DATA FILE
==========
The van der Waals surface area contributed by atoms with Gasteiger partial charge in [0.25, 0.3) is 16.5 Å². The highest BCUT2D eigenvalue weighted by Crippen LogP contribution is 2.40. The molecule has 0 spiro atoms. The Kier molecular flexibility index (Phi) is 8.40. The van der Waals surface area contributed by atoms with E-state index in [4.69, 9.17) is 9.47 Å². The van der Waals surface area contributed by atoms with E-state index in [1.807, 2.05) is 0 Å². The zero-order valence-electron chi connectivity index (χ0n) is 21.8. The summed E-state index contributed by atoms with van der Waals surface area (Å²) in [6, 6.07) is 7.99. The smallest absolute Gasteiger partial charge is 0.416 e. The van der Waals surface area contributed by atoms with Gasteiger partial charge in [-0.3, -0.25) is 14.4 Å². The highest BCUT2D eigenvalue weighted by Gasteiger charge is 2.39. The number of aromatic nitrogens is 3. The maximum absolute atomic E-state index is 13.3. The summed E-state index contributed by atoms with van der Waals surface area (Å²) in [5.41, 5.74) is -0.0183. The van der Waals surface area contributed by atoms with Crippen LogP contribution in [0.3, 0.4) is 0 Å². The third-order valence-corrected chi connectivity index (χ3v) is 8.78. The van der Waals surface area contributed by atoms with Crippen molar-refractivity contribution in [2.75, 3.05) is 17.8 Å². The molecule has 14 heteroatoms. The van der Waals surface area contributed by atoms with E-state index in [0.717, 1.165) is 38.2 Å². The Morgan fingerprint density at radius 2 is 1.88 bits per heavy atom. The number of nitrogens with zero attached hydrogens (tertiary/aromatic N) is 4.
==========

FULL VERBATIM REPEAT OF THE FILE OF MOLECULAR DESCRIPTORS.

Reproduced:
The van der Waals surface area contributed by atoms with Gasteiger partial charge in [0.25, 0.3) is 16.5 Å². The highest BCUT2D eigenvalue weighted by Crippen LogP contribution is 2.40. The molecule has 0 spiro atoms. The Kier molecular flexibility index (Phi) is 8.40. The van der Waals surface area contributed by atoms with E-state index in [4.69, 9.17) is 9.47 Å². The van der Waals surface area contributed by atoms with E-state index in [1.807, 2.05) is 0 Å². The zero-order valence-electron chi connectivity index (χ0n) is 21.8. The summed E-state index contributed by atoms with van der Waals surface area (Å²) in [6, 6.07) is 7.99. The smallest absolute Gasteiger partial charge is 0.416 e. The van der Waals surface area contributed by atoms with Gasteiger partial charge in [-0.3, -0.25) is 14.4 Å². The highest BCUT2D eigenvalue weighted by Gasteiger charge is 2.39. The number of aromatic nitrogens is 3. The maximum absolute atomic E-state index is 13.3. The summed E-state index contributed by atoms with van der Waals surface area (Å²) in [5.41, 5.74) is -0.0183. The van der Waals surface area contributed by atoms with Crippen LogP contribution in [0.3, 0.4) is 0 Å². The third-order valence-corrected chi connectivity index (χ3v) is 8.78. The van der Waals surface area contributed by atoms with Crippen molar-refractivity contribution in [2.75, 3.05) is 17.8 Å². The molecule has 14 heteroatoms. The van der Waals surface area contributed by atoms with E-state index in [0.717, 1.165) is 38.2 Å². The Morgan fingerprint density at radius 2 is 1.88 bits per heavy atom. The number of nitrogens with zero attached hydrogens (tertiary/aromatic N) is 4.